So instead of hiding away, for me, I think of it this way: it helps to think of social media as a way of connecting with others, and not merely brown-nosing! Think of how you’d usually connect with other people face-to-face. Taking it online is almost the same thing, where there are rules and etiquette to follow. I’d advise you not to think of what your friends or acquaintances are doing as “brown-nosing” it’s just a way that they’re connecting with others. The issue if how. Perhaps it’s the way they’re doing it that turns you off. But there are other ways that you can make yourself more comfortable with the idea of using social media – maybe my handy list of how to interact with others on social media will help you out:

TIP #1:
Don’t send tweets to other people where you’re clearly just talking about yourself and don’t care at all about the other person. You’ll just be ignored!

For example: “Hey @pikaland check out my portfolio – I think you’ll LOVE it!” Some people do this and wonder why they aren’t getting responses – and I’m here to tell you that there’s a reason why. A Twitter account isn’t a personal hotline to a client/blogger/editor at your disposal! Think of all the hair-tearing sessions where you wonder why you didn’t get that response from someone although you clearly tagged them on Twitter/Facebook/etc. Yup. If you didn’t know before, then I’m going to tell you now – CUT IT OUT. You’re better off sending a nice email instead. And make it personal. And don’t say I didn’t warn you.

TIP #2:
Be genuinely nice and helpful.

If you see someone on your list needing a bit of insight or help, jump at the chance to offer your time and expertise. People will remember you better and will thank you for taking the time to come to their aid.

TIP #3:

Don’t overdo it.

Space out time for yourself instead of hearing everyone else’s chatter online! We might trick ourselves into thinking that if we spend our time on social media then it’s time spent on “researching” or “keeping in touch” – but don’t lie to yourself, you’re going to feel sorry for yourself at the end, because I know what you’re really doing. You’re just sizing yourself up on competition and that’s not healthy at all!

From the article Age of Distraction: Why It’s Crucial for Students to Learn to Focus:

[quote] “If you have a big project, what you need to do every day is have a protected time so you can get work done,” Goleman said [Daniel Goleman is a psychologist and author of Focus: The Hidden Driver of Excellence and other books about social and emotional learning on KQED’s Forum program]. For his part, when he’s writing a book, Goleman goes to his studio where there is no email, no phone, nothing to distract him. He’ll work for several hours and then spend designated time responding to people afterwards. [/quote]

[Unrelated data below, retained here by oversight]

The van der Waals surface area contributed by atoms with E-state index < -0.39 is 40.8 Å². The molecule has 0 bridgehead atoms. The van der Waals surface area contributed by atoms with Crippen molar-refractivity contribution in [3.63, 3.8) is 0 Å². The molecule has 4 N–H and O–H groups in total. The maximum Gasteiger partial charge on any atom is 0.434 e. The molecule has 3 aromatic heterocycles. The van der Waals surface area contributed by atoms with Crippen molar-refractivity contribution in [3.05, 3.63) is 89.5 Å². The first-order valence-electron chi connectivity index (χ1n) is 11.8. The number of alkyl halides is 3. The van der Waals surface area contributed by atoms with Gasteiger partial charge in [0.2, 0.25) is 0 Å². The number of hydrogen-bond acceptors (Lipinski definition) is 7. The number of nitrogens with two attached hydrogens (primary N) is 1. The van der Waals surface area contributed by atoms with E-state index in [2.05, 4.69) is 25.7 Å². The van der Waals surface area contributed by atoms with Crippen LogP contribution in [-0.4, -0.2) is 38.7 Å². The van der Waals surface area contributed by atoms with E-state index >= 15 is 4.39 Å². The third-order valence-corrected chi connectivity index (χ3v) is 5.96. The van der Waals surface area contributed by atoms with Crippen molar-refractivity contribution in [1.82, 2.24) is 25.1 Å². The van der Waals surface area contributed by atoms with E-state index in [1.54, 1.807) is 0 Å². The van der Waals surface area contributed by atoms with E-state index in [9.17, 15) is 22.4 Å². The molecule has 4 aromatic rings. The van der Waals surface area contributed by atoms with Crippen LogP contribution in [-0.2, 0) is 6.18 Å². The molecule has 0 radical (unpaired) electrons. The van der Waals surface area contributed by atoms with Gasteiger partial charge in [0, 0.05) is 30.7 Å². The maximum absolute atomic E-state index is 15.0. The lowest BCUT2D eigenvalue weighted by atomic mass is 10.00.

Hey it works for me, so it might just work for you!

TIP #4:

Separate your Twitter/Facebook friends into lists.

For example, you can filter your social media connections into media contacts, inspirational reads, friends, clients, etc. Doing so will help you keep track of different segments of your lists, especially those you feel are important to your growth as an artist, instead of just consuming everything all at once like a no-holds barred buffet bar. You’ll only get sick afterwards with no recollection of what you just consumed! Here’s help for Twitter, and here’s one for Facebook.

TIP #5:

Take it offline.

A lot of the connections I’ve made isn’t just online – they’re made offline as well. So go out and connect with other people from different fields. Start a new hobby (or get serious with a current one). The most important thing is that while the internet has made it easier to connect, it doesn’t automatically mean that it’s easy to make connections. You’ll need to spend some time to build relationships – and that applies to both offline and online.

And there you have it! If you follow these guidelines, you’ll slowly realize that social media isn’t the be all and end all for artists (especially if you’re like me, a social media introvert!) It’s just  a tool for you to reach out to your fans, friends and to help others understand you better. How you use it is up to you.

Good luck Qibby!

SHARE WITH US:

Have you ever felt overwhelmed by social media? If you have, what have you done to make it all easier for your sanity and productivity? If you have any tips for Qibby, I’d love to hear them in the comments!

{please note that Q’s are usually edited for clarity and conciseness, as the queries I get can get pretty long winded!}